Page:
Jeep Wrangler Unlimited Overland 2014 review

Jeep Wrangler Unlimited Overland 2014 review

For those people who aren’t familiar with the origins of the Jeep brand, the Overland name dates back to the 1900s.

Overland front 34John Willys bought the brand from another company and created the Willys-Overland motor company in 1912, which then went onto create the first Jeep for the US military, known as the Willys MB in 1941.

Under the stewardship of Daimler-Chrysler, Jeep brought the Overland name back into the market in 2003 when it created a new luxury trim level for the Grand Cherokee, which sat above the Laredo and Limited specification grades. And still does.

Now locally Jeep has done the same for the two-door Wrangler and four-door Wrangler Unlimited, the luxury Overland model joins the Sport and Rubicon grades.

Overland NavJeep says the Overland package represents a saving of more than $7000 if all of the options were added to a Sport or Rubicon. The retail price for the Wrangler Unlimited Overland is $64,990, versus $62,990 for the trail ready Wrangler Unlimited Rubicon or $58,990 for the Wrangler Unlimited Sport. All three variants are powered by the 3.6-Litre Pentastar V6 engine with a five-speed automatic transmission. The engine delivers 209kW and 347Nm of torque, with 90% of the maximum torque available between 1,800 and 6,350 rpm. Fuel consumption for the combined cycle is 11.7L/100km.

A 2.8-Litre four-cylinder diesel engine is solely available for the Wrangler Unlimited Sport.

Overland aerialExternally the top-of the line Wrangler Unlimited Overland is distinguished by unique 18 inch alloy wheels (with a cute little Willy’s MB graphic etched onto the wheel face) and the plastic body flares (wheel arches) and removable roof panels are painted in the same colour as the body, rather than being left in matte black. Getting in and out of the vehicle is made easier by the standard fitting of tubular side steps and these are also very useful when removing the twin rooftop panels above the driver and front passenger seat. The rear roof panel and tailgate can also be removed and replaced with the Sunrider soft top should an owner want the full-convertible effect during the warmer months of the year.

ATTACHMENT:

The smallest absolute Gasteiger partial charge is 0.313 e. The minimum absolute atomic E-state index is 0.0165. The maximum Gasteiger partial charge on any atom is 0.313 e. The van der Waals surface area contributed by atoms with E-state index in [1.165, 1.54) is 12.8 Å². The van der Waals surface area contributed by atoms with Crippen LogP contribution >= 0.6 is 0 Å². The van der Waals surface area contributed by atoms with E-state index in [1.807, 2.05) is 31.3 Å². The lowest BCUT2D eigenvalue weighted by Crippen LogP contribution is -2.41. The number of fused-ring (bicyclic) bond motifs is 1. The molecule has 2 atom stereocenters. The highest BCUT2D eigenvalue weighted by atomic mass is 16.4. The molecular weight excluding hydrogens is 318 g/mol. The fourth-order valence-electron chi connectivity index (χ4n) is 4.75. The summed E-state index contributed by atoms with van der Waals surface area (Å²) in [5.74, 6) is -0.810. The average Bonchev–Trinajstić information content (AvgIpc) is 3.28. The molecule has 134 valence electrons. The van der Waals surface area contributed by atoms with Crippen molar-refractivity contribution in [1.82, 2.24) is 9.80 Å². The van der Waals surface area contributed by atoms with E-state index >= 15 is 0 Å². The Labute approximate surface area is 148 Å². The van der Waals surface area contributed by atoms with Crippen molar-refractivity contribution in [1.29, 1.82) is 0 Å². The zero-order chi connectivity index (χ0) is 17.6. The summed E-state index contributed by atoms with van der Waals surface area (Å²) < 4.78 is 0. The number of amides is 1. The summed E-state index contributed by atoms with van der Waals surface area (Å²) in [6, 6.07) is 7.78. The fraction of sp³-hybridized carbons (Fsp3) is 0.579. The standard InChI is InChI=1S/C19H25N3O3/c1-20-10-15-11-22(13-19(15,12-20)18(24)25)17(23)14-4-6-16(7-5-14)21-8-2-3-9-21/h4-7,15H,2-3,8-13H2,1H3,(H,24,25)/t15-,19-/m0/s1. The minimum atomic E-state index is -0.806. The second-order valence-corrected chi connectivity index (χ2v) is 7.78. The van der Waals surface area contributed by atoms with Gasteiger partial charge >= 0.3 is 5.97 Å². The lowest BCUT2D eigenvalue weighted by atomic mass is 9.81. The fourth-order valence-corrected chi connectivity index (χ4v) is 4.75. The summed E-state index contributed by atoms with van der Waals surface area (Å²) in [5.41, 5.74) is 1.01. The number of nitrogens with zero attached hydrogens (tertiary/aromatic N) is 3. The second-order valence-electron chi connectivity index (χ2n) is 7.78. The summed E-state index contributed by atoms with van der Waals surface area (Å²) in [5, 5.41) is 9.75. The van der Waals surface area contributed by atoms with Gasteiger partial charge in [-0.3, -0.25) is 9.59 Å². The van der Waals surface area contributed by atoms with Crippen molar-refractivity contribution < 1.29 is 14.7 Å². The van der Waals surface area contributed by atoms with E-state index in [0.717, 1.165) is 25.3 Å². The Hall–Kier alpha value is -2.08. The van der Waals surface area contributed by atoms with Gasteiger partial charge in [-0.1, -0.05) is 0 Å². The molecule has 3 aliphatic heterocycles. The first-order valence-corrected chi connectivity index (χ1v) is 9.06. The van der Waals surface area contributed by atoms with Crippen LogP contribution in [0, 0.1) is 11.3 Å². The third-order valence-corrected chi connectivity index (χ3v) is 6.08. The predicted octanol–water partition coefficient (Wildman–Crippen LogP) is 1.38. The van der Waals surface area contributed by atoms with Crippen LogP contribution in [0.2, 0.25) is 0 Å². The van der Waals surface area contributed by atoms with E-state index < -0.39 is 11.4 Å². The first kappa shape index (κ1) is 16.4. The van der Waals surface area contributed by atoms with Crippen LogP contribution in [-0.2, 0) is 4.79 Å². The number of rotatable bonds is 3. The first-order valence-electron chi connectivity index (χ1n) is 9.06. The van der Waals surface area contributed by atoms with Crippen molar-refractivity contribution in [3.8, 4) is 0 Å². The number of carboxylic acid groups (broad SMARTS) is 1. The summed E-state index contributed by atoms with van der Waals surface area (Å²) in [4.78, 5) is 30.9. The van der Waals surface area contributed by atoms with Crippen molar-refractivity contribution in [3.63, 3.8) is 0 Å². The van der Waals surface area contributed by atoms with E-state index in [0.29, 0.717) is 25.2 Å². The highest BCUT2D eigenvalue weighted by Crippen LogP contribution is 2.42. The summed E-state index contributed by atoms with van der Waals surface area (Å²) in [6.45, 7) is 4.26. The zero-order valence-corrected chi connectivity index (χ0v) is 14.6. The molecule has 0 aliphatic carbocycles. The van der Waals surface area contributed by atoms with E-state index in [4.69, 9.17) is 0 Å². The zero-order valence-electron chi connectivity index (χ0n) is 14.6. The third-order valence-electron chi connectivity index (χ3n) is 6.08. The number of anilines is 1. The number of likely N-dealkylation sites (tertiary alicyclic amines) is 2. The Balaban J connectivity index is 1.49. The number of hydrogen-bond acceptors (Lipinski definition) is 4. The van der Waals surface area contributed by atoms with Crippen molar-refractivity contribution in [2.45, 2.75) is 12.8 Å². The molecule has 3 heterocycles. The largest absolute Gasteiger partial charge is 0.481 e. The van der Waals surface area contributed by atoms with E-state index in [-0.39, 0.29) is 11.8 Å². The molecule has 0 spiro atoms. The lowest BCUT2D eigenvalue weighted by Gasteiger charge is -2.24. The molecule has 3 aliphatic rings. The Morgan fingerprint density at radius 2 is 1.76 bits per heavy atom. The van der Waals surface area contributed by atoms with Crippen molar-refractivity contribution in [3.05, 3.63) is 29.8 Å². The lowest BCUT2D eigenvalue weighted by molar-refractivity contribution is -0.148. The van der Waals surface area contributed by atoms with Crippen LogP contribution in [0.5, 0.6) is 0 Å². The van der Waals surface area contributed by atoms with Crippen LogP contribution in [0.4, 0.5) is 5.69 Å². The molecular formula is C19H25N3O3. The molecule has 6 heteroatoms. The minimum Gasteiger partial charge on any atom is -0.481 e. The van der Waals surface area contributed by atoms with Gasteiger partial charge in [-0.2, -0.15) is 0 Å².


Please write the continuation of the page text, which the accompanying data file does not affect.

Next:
Overland bootWhile some people might unkindly call it the fridge effect, I quite liked the overall monotone look of the vehicle, especially with the darker privacy tint on the rear doors, rear cabin glass, and the tailgate glass.

In this age of aerodynamics, its nice to have a vehicle that celebrates it’s boxy design cues, and doesn’t apologise for doing so. Unlike the equally boxy, (and iconic) Land Rover Defender, which will cease production in December 2015, theres still plenty of life left in the Wrangler Unlimited thanks to its more modern design in terms of engineering and engines, yet its still highly capable off road too.

Overland handleThe Overland specification for the Wrangler Unlimited includes automatic headlamps, fog lamps, a reversing camera, climate controlled air-conditioning, leather upholstery with seat heaters for the driver and passenger, as well as a chrome leather wrapped shift knob, and bright interior accents. Further equipment includes an Alpine audio system and media centre 731N navigation system with 16.5cm touch screen, GPS navigation, 40GB hard drive (4,250 song capacity), voice command with bluetooth, hands-free calling, and audio sync, plus six speakers and an audio jack.

So whats it like on and off road?

Overland rear 34On road it feels a bit truck-like in it’s ride, steering and handling, and this is no bad thing. The Wrangler Unlimited is not a hot hatch and shouldn’t be driven in such fashion.

There is more than enough get up and go from the Pentastar V6 to keep other with other motorists at the traffic light grand prix and on the motorway, but a heavy right foot will cost at the pump. Our best fuel consumption figure was just under 13L/100km and our worst was more than 15l/100km!

Parking the beast in tight spaces in a parking building is certainly made easier with the reversing camera, and it is also very useful when driving off-road, as it allows you to see obstacles from the cabin that normally a experienced off-roader would get out and have a look at before backing up.